We wouldn’t have guessed it, but it’s awfully hard to get a certain little blue Caribbean fish to breed. In fact, it took an expert at the New England Aquarium a year of work to set up the right combination of mood lighting, tank feng shui, and a never-ending buffet of gourmet fish food to make it happen.
Lead biologist Monika Schmuck had two baby Blue Chromis fish at the end of all that work. It was the first time anyone in the world had successfully bred Blue Chromis in captivity.
“Today I actually got four more, so that’s a total of six,” she told WCAI.
There are about 100 Blue Chromis in the large tank at the New England Aquarium at any given time, so there’s a lot more work to be done to scale up the breeding process.
“The animals that we choose to breed, including the Blue Chromis, are important for our aquarium and also for our exhibits,” Schmuck said. “Because we take them in numbers of up to 100 from the reef, we like to backfill that by growing some in-house.”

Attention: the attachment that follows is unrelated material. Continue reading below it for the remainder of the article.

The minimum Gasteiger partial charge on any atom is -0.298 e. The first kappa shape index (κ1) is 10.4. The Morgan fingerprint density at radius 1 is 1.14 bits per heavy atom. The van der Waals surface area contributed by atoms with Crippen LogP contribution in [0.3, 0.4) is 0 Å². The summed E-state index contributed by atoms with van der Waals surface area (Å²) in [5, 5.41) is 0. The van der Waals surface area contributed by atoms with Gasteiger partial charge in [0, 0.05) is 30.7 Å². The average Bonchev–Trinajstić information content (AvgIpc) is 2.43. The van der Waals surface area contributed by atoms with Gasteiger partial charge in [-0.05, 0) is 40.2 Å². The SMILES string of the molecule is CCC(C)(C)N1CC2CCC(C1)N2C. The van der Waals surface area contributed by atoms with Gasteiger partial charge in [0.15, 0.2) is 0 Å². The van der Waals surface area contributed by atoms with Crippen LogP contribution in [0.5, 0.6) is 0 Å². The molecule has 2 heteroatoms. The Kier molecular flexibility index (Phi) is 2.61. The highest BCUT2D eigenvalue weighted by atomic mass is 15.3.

So, what makes it so hard to breed these little fish?
“Blue Chromis get really territorial, so we try to split up their tank with different habitats,” she said. “PVC pipe and all sorts of things to make it a little more homey.”
Then comes the process of hand-rearing the exact kind of algae that the fish like to eat, and eat, and eat. “To satiation,” Schmuck explained.
After that, it’s just the not-very-simple process of making sure the fragile, undeveloped larvae don’t die before they reach maturity.
To try to increase the numbers of juveniles that make it into the ranks of adults, the aquarium is setting up their tanks to be dividable so that each fish can be separated from a potential rival.
If that works, they hope to ship Blue Chromis off to other aquariums so that those institutions don’t have to get so many fish from the reef, either.